“The Women Who Saved the Country” is one recent headline that has emerged following the government shutdown debacle that nearly tore apart the nation. The entire affair yielded one group of winners: the women of the U.S. Senate. Despite the extreme partisanship that plagued both chambers of Congress, a small, bipartisan coalition led by Senator Susan Collins came together to determine the best course of action for the nation. And they succeeded. They prevented total chaos: we did not default, federal government employees were able to return to work, and national parks reopened. Crisis was averted. As we look forward to the potential of another shutdown in January 2014, many are left wondering: what was the secret to their success?
The old habits of Washington’s political elite often are discussed with an air of nostalgia. Some today long for the days when members would fight bitterly for their causes on the floor and then leave their chambers to speak with those on the other side of the aisle. In the late-1990s, Senators Barbara Mikulski and Kay Bailey Hutchison recognized the potential to develop trust and respect among their small group of women colleagues. Thus began their legendary monthly dinner series. At BPC’s “Women as Leaders Forum” on Tuesday, Senator Snowe reflected on the dinners, reminiscing about the opportunities to speak in confidence with other women about nearly anything. Over time, the group, which now welcomes twenty female Senators, has done more than just foster conversation and friendship; it has enabled women of diverse political affiliations to develop a listening ear and bond over comparable challenges and difficulties associated with their gender and career choice.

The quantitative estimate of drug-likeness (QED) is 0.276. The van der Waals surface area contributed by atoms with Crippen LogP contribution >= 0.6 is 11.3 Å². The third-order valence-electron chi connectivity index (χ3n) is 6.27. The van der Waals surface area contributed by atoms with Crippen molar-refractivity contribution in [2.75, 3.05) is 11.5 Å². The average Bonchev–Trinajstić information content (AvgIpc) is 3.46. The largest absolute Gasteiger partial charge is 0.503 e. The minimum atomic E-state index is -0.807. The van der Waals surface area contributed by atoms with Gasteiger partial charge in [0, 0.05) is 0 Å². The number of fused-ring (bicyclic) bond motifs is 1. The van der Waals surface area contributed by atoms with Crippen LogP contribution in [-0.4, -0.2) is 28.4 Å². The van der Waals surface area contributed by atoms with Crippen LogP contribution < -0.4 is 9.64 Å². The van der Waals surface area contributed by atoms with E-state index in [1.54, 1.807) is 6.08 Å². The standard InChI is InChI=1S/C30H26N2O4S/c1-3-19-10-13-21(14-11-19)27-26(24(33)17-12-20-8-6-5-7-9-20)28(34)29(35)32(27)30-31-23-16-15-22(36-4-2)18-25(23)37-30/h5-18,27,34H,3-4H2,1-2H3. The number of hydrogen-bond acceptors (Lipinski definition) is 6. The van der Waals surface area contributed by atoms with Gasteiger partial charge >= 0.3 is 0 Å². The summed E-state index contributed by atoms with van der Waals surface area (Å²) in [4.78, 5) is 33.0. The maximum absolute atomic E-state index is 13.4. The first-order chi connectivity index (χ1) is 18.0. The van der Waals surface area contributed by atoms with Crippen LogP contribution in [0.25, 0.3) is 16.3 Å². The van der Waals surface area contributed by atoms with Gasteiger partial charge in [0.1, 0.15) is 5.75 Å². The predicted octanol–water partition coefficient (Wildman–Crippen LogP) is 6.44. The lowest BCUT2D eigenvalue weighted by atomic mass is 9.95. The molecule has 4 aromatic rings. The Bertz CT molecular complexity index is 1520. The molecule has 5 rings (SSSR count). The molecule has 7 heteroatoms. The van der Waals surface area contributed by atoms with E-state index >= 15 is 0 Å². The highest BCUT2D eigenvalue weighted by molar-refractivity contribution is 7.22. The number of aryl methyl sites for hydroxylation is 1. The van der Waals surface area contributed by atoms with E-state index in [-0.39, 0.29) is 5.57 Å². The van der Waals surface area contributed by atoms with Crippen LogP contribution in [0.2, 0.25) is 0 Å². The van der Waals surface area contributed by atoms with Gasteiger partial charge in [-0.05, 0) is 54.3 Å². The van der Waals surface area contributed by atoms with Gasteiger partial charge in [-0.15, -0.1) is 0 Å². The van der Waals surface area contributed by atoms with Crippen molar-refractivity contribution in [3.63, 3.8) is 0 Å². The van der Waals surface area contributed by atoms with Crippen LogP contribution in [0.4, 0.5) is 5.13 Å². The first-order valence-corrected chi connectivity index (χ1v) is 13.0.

As former Senator Blanche Lincoln remarked at BPC’s event, “there just aren’t opportunities to get to know your colleagues like you used to have.” The formation of personal relationships allowed previous Congresses to compromise on landmark legislation because they had developed respect for one another, even when they disagreed politically. The personal respect has diminished as members rarely, if ever, make the effort to mingle with members of the opposite party. Nevertheless, the women of the U.S. Senate are persevering in their tradition of interacting past the work day and are setting a strong example for other women. These twenty women are of varying political parties and ideologies, but they are able to set aside their differences to work towards practical change because they actually hold each other in high esteem for reasons that extend far beyond party affiliation. Perhaps all of Congress should emulate this behavior – our nation would be better for it.
The Women as Leaders forum was an event organized by BPC’s Commission on Political Reform, which works to understand the causes and consequences of America’s partisan political divide and to advocate for specific electoral and congressional reforms to help Americans achieve shared national goals.